In homes, button batteries are now listed among on the top 10 items that parents should monitor to keep their kids safe. The injuries caused by swallowing them are preventable. Almost everyone has things like remotes and key fobs in their homes, and the batteries inside can be lethal.
Since starting Emmett’s Fight 2011, we've received letters from parents as far away as South Africa and India. Every story is the same: Parents don’t see their kids choking, and it gets misdiagnosed. We didn’t know, and our pediatrician never said anything.
If you think your child swallowed a battery, get to an emergency room. Time is of the essence. The saliva triggers an electrical current and causes a chemical reaction that can burn the esophagus in as little as two hours.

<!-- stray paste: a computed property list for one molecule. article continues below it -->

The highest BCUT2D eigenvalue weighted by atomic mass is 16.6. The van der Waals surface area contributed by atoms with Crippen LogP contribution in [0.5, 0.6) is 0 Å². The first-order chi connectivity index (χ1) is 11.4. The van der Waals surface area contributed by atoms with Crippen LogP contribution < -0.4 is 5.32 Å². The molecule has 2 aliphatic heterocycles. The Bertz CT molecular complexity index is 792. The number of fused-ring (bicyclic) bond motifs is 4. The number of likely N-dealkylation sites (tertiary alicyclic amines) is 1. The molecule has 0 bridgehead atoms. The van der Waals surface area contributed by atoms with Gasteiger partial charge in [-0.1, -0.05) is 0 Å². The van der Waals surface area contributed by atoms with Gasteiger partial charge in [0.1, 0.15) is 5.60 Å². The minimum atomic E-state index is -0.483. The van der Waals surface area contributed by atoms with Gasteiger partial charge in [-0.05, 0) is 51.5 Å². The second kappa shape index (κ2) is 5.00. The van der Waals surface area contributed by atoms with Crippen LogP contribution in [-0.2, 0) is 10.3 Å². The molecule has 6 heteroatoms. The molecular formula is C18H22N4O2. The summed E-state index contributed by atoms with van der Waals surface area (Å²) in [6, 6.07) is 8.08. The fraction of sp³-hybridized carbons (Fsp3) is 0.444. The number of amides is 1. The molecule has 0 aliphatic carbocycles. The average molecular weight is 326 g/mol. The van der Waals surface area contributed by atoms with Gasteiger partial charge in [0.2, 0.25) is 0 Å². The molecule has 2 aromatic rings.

Today, due to his tiny stomach, Emmett has a Jejunal tube, a feeding tube that is inserted in his small intestine so that he gets enough nutrition. But he is relearning how to swallow and can almost eat a whole piece of pizza. He speaks with his false vocal chords and his voice is always going to be raspy and robotic sounding, but the Cincinnati hospital has given him a chance to live, and we will be forever indebted to them.
Emmett is doing well. He loves wrestling with his older brother and he’s playing with his friends on the trampoline and the swing set. He had his first soccer practice, which he’s been waiting to do.
I look at life differently now. You treasure moments. We didn’t know how long Emmett would be with us. Every kiss, every hug, every ‘I love you’ is so important. We realize what is important in life.
Before, I was a quiet and reserved person. Speaking out in the community would have never happened. I would have been scared to death. Somehow, I found my voice for Emmett. At that moment I knew what God wanted us to do and he has led us every step of the way.